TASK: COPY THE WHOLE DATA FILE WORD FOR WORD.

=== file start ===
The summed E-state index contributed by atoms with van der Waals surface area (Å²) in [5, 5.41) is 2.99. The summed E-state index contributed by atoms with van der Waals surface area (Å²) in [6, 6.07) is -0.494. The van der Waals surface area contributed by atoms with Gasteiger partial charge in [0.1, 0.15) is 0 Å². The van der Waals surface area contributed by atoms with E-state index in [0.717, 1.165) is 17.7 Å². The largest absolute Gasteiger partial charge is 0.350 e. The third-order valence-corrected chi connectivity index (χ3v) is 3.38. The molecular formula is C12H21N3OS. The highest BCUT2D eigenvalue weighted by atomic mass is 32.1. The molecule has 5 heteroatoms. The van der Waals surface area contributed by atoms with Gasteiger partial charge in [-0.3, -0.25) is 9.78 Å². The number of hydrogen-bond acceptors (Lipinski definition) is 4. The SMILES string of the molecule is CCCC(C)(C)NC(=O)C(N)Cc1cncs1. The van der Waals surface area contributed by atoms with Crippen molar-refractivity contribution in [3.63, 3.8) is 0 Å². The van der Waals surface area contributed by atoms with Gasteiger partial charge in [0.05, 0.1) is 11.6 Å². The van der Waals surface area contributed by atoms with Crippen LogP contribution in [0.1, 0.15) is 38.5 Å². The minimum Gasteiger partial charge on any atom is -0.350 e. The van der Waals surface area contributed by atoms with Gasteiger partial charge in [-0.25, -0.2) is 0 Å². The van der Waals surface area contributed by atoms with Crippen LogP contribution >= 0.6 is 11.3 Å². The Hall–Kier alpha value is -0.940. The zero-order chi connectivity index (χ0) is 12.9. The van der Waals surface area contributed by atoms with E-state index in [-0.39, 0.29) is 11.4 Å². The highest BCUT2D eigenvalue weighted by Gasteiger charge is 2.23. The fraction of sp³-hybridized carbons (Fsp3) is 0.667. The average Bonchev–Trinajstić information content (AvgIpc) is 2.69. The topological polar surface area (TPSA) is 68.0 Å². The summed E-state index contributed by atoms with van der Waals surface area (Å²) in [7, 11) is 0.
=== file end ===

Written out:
The summed E-state index contributed by atoms with van der Waals surface area (Å²) in [5, 5.41) is 2.99. The summed E-state index contributed by atoms with van der Waals surface area (Å²) in [6, 6.07) is -0.494. The van der Waals surface area contributed by atoms with Gasteiger partial charge in [0.1, 0.15) is 0 Å². The van der Waals surface area contributed by atoms with E-state index in [0.717, 1.165) is 17.7 Å². The largest absolute Gasteiger partial charge is 0.350 e. The third-order valence-corrected chi connectivity index (χ3v) is 3.38. The molecular formula is C12H21N3OS. The highest BCUT2D eigenvalue weighted by atomic mass is 32.1. The molecule has 5 heteroatoms. The van der Waals surface area contributed by atoms with Gasteiger partial charge in [-0.3, -0.25) is 9.78 Å². The number of hydrogen-bond acceptors (Lipinski definition) is 4. The SMILES string of the molecule is CCCC(C)(C)NC(=O)C(N)Cc1cncs1. The van der Waals surface area contributed by atoms with Crippen molar-refractivity contribution in [3.63, 3.8) is 0 Å². The van der Waals surface area contributed by atoms with Gasteiger partial charge in [0.05, 0.1) is 11.6 Å². The van der Waals surface area contributed by atoms with Crippen LogP contribution in [0.1, 0.15) is 38.5 Å². The minimum Gasteiger partial charge on any atom is -0.350 e. The van der Waals surface area contributed by atoms with Gasteiger partial charge in [-0.25, -0.2) is 0 Å². The van der Waals surface area contributed by atoms with Crippen LogP contribution >= 0.6 is 11.3 Å². The Hall–Kier alpha value is -0.940. The zero-order chi connectivity index (χ0) is 12.9. The van der Waals surface area contributed by atoms with E-state index in [-0.39, 0.29) is 11.4 Å². The highest BCUT2D eigenvalue weighted by Gasteiger charge is 2.23. The fraction of sp³-hybridized carbons (Fsp3) is 0.667. The average Bonchev–Trinajstić information content (AvgIpc) is 2.69. The topological polar surface area (TPSA) is 68.0 Å². The summed E-state index contributed by atoms with van der Waals surface area (Å²) in [7, 11) is 0.